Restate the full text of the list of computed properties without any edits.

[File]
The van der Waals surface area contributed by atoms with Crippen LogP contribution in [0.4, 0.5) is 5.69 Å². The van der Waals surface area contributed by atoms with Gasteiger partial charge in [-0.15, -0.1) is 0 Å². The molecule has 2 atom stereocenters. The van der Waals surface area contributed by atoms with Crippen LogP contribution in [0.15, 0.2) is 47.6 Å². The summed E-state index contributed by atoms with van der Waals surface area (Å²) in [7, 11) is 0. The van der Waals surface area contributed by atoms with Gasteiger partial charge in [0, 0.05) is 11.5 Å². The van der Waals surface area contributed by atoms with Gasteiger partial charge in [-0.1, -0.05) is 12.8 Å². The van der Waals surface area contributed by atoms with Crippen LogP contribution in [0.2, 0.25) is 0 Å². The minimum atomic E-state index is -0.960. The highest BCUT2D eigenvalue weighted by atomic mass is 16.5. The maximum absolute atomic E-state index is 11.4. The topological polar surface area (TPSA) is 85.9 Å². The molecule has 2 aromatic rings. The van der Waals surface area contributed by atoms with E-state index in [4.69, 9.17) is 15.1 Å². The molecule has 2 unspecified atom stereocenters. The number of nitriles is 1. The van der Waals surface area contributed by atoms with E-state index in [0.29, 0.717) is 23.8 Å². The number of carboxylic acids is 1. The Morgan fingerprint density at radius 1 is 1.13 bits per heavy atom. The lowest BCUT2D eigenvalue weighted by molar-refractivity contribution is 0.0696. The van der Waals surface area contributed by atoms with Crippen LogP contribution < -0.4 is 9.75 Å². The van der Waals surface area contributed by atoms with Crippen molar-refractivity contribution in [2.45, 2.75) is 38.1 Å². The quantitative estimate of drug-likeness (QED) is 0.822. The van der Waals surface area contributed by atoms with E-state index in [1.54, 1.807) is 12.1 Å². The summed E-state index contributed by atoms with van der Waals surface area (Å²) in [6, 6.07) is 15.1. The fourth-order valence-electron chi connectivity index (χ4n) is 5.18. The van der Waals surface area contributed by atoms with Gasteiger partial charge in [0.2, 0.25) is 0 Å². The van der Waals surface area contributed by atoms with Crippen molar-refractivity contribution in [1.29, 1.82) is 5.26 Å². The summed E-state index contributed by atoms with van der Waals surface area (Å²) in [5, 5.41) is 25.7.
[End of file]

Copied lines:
The van der Waals surface area contributed by atoms with Crippen LogP contribution in [0.4, 0.5) is 5.69 Å². The van der Waals surface area contributed by atoms with Gasteiger partial charge in [-0.15, -0.1) is 0 Å². The molecule has 2 atom stereocenters. The van der Waals surface area contributed by atoms with Crippen LogP contribution in [0.15, 0.2) is 47.6 Å². The summed E-state index contributed by atoms with van der Waals surface area (Å²) in [7, 11) is 0. The van der Waals surface area contributed by atoms with Gasteiger partial charge in [0, 0.05) is 11.5 Å². The van der Waals surface area contributed by atoms with Gasteiger partial charge in [-0.1, -0.05) is 12.8 Å². The van der Waals surface area contributed by atoms with Crippen LogP contribution in [0.2, 0.25) is 0 Å². The minimum atomic E-state index is -0.960. The highest BCUT2D eigenvalue weighted by atomic mass is 16.5. The maximum absolute atomic E-state index is 11.4. The topological polar surface area (TPSA) is 85.9 Å². The molecule has 2 aromatic rings. The van der Waals surface area contributed by atoms with E-state index in [4.69, 9.17) is 15.1 Å². The molecule has 2 unspecified atom stereocenters. The number of nitriles is 1. The van der Waals surface area contributed by atoms with E-state index in [0.29, 0.717) is 23.8 Å². The number of carboxylic acids is 1. The Morgan fingerprint density at radius 1 is 1.13 bits per heavy atom. The lowest BCUT2D eigenvalue weighted by molar-refractivity contribution is 0.0696. The van der Waals surface area contributed by atoms with Crippen LogP contribution < -0.4 is 9.75 Å². The van der Waals surface area contributed by atoms with Crippen molar-refractivity contribution in [2.45, 2.75) is 38.1 Å². The quantitative estimate of drug-likeness (QED) is 0.822. The van der Waals surface area contributed by atoms with E-state index in [1.54, 1.807) is 12.1 Å². The summed E-state index contributed by atoms with van der Waals surface area (Å²) in [6, 6.07) is 15.1. The fourth-order valence-electron chi connectivity index (χ4n) is 5.18. The van der Waals surface area contributed by atoms with Gasteiger partial charge in [0.2, 0.25) is 0 Å². The van der Waals surface area contributed by atoms with Crippen molar-refractivity contribution in [1.29, 1.82) is 5.26 Å². The summed E-state index contributed by atoms with van der Waals surface area (Å²) in [5, 5.41) is 25.7.